US auto giant General Motors wants Russian firms barred from taking over its German subsidiary Opel, but Berlin does not agree, according to the weekly Der Spiegel.
A flag of GM (General Motors) is seen next to an Opel logo at the Opel plant in Bochum August 25, 2009. (AFP Photo)
In its forthcoming issue the weekly, which cites no sources, says that the US government, which now owns 60 percent of GM, wants no Russian participation in the future control of Opel.
Berlin favours Canadian auto parts maker Magna, along with Russian privately-owned autobuilder GAZ and state-owned lender Sberbank, to take over Opel, which includes Vauxhall in Britain and employs 50,000 people, half of them in Germany.
GM's board is thought to prefer rival suitor RHJ International but has so far failed to name a buyer.
Government spokesman Ulrich Wilhelm denied the report later Saturday, saying that neither General Motors nor the US government had said that a Russian presence was a reason for turning down Magna's bid.
Another government source added that any fears about technology transfer to Russia resulting from the deal could be dealt with in the eventual contract.
German Chancellor Angela Merkel said Wednesday that she hoped for progress on the future of Opel "at the latest" before a board meeting of GM on September 8-9.
"We believe that it is good and correct that when it comes to the future of GM Europe, of Opel and GM, a decision is made as soon as possible. But substance must come before speed and if there are still issues to be resolved, then we will resolve them," Merkel said in an interview on Sat1/N24 television.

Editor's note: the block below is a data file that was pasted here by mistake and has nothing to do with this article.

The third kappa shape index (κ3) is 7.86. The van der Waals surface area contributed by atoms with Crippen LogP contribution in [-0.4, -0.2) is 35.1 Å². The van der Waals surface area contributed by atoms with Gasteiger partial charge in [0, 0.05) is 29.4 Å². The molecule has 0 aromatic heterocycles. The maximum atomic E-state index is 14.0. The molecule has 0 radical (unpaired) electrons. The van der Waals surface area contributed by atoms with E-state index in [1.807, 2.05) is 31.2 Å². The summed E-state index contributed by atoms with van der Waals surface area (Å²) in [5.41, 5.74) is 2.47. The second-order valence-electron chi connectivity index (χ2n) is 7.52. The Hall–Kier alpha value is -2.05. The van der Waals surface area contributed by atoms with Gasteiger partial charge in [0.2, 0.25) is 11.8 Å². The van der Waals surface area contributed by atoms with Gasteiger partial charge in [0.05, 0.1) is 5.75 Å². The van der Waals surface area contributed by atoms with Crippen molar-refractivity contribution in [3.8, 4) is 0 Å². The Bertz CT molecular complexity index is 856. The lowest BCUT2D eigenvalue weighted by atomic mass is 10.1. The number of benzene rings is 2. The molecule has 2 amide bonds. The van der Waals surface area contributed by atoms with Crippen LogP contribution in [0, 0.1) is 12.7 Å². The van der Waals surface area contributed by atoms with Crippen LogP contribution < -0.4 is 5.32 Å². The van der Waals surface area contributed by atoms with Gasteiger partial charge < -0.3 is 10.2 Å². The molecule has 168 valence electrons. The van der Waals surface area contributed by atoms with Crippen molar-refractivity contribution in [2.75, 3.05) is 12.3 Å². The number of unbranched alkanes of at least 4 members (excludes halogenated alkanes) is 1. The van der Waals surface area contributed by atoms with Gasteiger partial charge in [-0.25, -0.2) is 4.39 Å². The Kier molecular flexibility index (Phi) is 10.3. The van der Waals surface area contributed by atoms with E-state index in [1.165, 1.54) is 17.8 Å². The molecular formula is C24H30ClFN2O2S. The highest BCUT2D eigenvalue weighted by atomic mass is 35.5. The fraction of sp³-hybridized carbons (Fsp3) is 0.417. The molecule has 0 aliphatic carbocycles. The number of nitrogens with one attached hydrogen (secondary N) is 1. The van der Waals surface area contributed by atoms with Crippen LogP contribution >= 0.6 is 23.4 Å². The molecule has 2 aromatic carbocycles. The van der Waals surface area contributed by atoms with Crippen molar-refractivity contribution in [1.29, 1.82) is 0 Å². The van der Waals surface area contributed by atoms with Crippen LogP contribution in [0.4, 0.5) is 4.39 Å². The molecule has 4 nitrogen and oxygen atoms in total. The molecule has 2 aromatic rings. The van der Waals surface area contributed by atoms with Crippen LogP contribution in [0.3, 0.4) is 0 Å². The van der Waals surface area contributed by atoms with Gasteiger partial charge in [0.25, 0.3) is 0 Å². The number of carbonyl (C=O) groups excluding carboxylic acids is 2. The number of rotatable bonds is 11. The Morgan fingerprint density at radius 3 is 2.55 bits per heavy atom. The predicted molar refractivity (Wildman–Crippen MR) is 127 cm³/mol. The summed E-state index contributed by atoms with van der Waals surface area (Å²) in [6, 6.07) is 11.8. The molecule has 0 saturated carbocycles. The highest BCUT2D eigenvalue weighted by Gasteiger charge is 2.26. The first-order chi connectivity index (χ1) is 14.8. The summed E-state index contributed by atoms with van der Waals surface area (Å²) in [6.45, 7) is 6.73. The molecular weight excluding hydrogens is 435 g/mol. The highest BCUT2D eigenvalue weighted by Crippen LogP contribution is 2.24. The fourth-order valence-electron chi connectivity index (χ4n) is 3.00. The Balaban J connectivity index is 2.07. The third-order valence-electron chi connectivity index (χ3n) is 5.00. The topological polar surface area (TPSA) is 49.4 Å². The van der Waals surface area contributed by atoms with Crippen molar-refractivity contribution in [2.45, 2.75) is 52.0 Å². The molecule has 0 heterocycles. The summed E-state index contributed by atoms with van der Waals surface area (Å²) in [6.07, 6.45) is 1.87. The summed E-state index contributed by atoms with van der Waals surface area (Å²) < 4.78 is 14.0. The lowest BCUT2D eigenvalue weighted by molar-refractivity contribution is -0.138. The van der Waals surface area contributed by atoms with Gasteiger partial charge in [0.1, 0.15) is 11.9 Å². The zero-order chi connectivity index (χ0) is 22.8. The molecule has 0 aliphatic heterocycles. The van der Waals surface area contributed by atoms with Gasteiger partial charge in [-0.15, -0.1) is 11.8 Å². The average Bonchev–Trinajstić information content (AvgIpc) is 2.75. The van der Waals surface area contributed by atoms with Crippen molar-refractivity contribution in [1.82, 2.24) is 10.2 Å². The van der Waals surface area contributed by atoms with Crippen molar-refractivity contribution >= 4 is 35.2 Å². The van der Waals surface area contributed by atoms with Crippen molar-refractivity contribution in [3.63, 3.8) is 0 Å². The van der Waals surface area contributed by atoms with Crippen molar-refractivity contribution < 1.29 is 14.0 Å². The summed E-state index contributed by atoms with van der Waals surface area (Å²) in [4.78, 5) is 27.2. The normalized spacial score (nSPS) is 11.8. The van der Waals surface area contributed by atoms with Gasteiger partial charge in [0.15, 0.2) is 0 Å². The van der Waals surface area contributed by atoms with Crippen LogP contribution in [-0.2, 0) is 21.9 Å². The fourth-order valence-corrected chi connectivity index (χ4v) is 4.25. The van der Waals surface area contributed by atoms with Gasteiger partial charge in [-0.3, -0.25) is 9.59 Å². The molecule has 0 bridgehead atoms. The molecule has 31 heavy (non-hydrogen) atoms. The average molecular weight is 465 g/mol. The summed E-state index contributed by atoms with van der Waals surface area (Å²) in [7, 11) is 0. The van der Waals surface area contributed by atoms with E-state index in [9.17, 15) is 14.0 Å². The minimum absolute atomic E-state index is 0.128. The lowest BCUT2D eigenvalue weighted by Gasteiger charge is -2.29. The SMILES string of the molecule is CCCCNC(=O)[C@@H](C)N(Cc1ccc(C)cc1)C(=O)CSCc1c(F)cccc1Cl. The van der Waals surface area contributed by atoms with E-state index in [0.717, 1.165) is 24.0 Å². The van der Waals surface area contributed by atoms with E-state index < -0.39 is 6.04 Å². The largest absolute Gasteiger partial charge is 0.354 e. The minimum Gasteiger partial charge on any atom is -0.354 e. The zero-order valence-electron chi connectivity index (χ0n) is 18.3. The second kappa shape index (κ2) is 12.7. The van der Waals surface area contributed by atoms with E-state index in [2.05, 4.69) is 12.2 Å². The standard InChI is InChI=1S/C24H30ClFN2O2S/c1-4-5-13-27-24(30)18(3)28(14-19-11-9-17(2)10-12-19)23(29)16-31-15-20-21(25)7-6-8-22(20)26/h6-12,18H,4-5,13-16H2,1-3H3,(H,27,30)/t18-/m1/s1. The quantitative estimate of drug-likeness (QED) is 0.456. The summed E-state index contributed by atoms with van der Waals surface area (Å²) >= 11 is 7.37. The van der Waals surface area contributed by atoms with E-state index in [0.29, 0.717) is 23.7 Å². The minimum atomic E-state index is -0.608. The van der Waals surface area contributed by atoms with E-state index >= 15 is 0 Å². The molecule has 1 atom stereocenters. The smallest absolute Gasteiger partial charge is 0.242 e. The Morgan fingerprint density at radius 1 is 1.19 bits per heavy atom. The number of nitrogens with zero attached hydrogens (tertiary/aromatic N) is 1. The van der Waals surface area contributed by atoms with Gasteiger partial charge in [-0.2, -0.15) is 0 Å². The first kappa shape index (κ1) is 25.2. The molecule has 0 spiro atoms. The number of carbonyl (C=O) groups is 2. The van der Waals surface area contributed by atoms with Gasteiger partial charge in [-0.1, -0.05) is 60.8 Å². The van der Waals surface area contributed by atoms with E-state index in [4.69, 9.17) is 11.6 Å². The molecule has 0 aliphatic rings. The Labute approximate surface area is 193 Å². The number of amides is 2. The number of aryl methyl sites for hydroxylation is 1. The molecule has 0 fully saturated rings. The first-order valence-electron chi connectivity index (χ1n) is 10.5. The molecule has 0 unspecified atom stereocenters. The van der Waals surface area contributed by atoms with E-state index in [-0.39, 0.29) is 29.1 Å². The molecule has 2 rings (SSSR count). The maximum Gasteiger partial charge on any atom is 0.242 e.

A report in the Bild daily said earlier that Berlin had dropped its opposition to GM selling Opel to RHJ, but the Brussels-based investment group would have to team up with a strategic partner in the auto industry.
Both Magna and RHJ want to slash around 10,000 jobs at Opel but Merkel and the state governments where Opel has factories prefer Magna because fewer of the cuts would fall in Germany than under RHJ's proposals.
Other unconfirmed reports have said that GM might decide to hang on to Opel after all.
Der Spiegel said Merkel had promised Russian President Dmitry Medvedev when they met in Munich in July that she would back the Magna bid to the hilt, but it added that the German government had "underestimated the Russian factor," which was "not a detail" for the Americans.
"GM is one of the largest players in the Russian automobile market and wants to stay that way," it said, referring to the proposal that under the new management Opels would be produced at the GAZ plant in Russia.